What is Pro-Growth Bias?

Pro-Growth Bias is reflected in the media by the stories and words chosen, which hint and often trumpet that economic, population, and consumption growth is good and essential. We're here to expose the bias and encourage more balanced and thoughtful journalism. Here you can vote, discuss, and even post stories exemplifying the bias.

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Enough of this Baby Talk! Congratulations and Wall of Fame Honors to freelance writer Erin Migdol today for her piece in Mic about societal expectations and pressures for women to birth babies. In 12 Women With Perfect Responses for Why They Don't Have Kids, Migdol wonderfully makes the point that reproduction is not the primary purpose of a woman’s existence. “In a classic Seinfeld episode, Elaine sits surrounded by friends with kids as they accost her with the now-infamous line: ‘You gotta have a baby!’ We can only guess millions of women watched, nodding their heads and wondering: What do you say when society demands to know...
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Al Jazeera Breaks Population Taboo It’s my pleasure today to congratulate Al Jazeera correspondent, Step Vaessen, who authored this new opinion piece about population with unusual candor:  Indonesia Facing Overpopulation Crisis? Even the headline writer (probably Vaessen in this case) did the right thing, using a word rarely seen in the news media: overpopulation. Vaessen’s commentary earned Wall of Fame status by pointing out the obvious: “You know a country is overpopulated when people cannot afford to queue. In Indonesia this is visible every day at bus and train stations.” She paints a stark portrait of the inhumanity of crowds, competing for everything in short supply...
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Robust Economic Growth Takes Huge Toll on Planet's Biocapacity It may be a first for us to post a news release on the Wall of Fame. I had hoped by this morning to find a flurry of news stories about the release of Global Footprint Network’s 2015 National Footprint Accounts. Alas, this is not quite in the breaking news category at most news organizations. “Ecological overshoot now stands at 54 percent above the planet's biocapacity. This means humanity demands biocapacity 54 percent faster than what our planet can renew in one year. By contrast, our planet had 30 percent more biocapacity than what humanity used in 1961, the first year...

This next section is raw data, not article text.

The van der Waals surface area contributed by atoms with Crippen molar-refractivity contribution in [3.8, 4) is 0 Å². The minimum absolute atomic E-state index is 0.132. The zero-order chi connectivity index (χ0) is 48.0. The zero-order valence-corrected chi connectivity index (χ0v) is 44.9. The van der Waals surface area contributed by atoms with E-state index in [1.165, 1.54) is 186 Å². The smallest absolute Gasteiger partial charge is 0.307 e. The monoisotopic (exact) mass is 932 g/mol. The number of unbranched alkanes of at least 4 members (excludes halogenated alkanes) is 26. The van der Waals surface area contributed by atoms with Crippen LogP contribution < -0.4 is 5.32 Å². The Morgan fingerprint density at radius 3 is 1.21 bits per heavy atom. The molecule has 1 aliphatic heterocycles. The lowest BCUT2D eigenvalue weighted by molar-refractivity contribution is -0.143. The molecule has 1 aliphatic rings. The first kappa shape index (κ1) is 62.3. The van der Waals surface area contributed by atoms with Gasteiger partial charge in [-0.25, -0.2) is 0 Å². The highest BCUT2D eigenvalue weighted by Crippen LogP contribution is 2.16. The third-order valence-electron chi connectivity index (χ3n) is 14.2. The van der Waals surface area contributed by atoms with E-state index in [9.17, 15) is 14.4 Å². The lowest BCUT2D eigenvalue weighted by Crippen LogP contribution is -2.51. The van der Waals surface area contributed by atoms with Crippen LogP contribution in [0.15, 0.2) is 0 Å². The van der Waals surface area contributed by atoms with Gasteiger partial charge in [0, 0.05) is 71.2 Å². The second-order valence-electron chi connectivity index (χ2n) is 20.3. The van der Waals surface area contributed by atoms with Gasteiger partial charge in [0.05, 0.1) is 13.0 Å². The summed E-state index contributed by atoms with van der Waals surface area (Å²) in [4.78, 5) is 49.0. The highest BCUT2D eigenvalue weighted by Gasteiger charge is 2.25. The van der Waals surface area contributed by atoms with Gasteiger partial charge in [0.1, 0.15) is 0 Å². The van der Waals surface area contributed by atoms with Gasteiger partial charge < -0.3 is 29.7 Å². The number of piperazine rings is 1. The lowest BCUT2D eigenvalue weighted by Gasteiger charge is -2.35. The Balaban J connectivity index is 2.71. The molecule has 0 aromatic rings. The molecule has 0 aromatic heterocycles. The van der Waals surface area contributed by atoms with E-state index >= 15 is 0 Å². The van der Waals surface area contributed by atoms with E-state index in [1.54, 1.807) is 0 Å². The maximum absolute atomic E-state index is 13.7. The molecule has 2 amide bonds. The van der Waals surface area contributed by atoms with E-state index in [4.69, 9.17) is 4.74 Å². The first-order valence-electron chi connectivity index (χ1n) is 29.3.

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Good Reporting on Bad News by AFP Applause today for Mariette Le Roux and Agence France-Presse for connecting the dots between economic growth and ecosystem destruction. Take a look at: Europe Still Off Mark on Sustainability Goals: Report At first glance, this looks like the usual environment story one will find buried on page 8. “Europe could miss several key targets for safeguarding its species, water, air and land, said a study Tuesday that warned economic recovery would add to the pressure on natural resources. While it has made great strides in recycling and greener energy, the continent has failed to stop habitat destruction, overfishing and pollution, said...
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Humanity's Staggering Impact - Get This Book Today I’d like to give a shout-out to James Gerken, Green Editor at Huffington Post, for letting HuffPost readers know about an outstanding new book, Overdevelopment, Overpopulation, Overshoot. It’s a large coffee-table book chock full of stunning photographs, and Gerken wisely shares several photos with readers. He doesn’t review the book, and keeps his words to a minimum f(maybe he'll write more, soon).  I find it interesting that Gerken credits “conservation experts” for the book, not mentioning them by name (Population Institute, Population Media Center, and Foundation for Deep Ecology). He also gives the impression that the book takes on “population...
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Eclectica Cafe Podcast Busts Population Taboo It’s great to see media attention to the subject of human overpopulation on the rise. I applaud one recent example today, a podcast called Eclectica Cafe, titled – appropriately and candidly enough – Overpopulation Discussion With University Experts. The podcast series covers a wide range of topics, so featuring this subject on Eclectica Cafe – rather than preaching to the choir – is probably awakening many people to the fact that we live on an overpopulated planet. Hopefully it will generate some new thinking about family size. The hosts interview Barry Noon, with CSU’s Department of Fish, Wildlife, and Conservation Biology, Ohio...
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